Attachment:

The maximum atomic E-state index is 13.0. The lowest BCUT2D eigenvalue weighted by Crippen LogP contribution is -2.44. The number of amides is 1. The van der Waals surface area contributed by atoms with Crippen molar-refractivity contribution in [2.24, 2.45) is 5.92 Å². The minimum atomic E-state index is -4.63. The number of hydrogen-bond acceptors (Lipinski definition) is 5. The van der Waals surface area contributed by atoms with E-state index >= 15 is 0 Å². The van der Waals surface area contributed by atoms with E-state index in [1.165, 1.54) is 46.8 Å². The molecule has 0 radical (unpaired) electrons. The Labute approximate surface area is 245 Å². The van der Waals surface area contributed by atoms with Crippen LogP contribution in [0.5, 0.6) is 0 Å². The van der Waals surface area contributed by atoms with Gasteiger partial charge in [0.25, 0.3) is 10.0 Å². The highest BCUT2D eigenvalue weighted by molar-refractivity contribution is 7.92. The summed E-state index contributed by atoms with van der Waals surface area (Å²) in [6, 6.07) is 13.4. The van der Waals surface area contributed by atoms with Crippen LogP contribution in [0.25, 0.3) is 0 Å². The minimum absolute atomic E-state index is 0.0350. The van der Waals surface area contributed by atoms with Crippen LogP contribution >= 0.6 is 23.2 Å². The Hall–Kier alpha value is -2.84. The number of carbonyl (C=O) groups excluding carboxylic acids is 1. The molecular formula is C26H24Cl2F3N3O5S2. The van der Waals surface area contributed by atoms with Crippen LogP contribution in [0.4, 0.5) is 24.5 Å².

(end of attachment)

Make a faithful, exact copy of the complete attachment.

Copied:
The maximum atomic E-state index is 13.0. The lowest BCUT2D eigenvalue weighted by Crippen LogP contribution is -2.44. The number of amides is 1. The van der Waals surface area contributed by atoms with Crippen molar-refractivity contribution in [2.24, 2.45) is 5.92 Å². The minimum atomic E-state index is -4.63. The number of hydrogen-bond acceptors (Lipinski definition) is 5. The van der Waals surface area contributed by atoms with E-state index >= 15 is 0 Å². The van der Waals surface area contributed by atoms with E-state index in [1.165, 1.54) is 46.8 Å². The molecule has 0 radical (unpaired) electrons. The Labute approximate surface area is 245 Å². The van der Waals surface area contributed by atoms with Crippen LogP contribution in [0.5, 0.6) is 0 Å². The van der Waals surface area contributed by atoms with Gasteiger partial charge in [0.25, 0.3) is 10.0 Å². The highest BCUT2D eigenvalue weighted by molar-refractivity contribution is 7.92. The summed E-state index contributed by atoms with van der Waals surface area (Å²) in [6, 6.07) is 13.4. The van der Waals surface area contributed by atoms with Crippen LogP contribution in [0.25, 0.3) is 0 Å². The minimum absolute atomic E-state index is 0.0350. The van der Waals surface area contributed by atoms with Crippen LogP contribution >= 0.6 is 23.2 Å². The Hall–Kier alpha value is -2.84. The number of carbonyl (C=O) groups excluding carboxylic acids is 1. The molecular formula is C26H24Cl2F3N3O5S2. The van der Waals surface area contributed by atoms with Crippen LogP contribution in [0.4, 0.5) is 24.5 Å².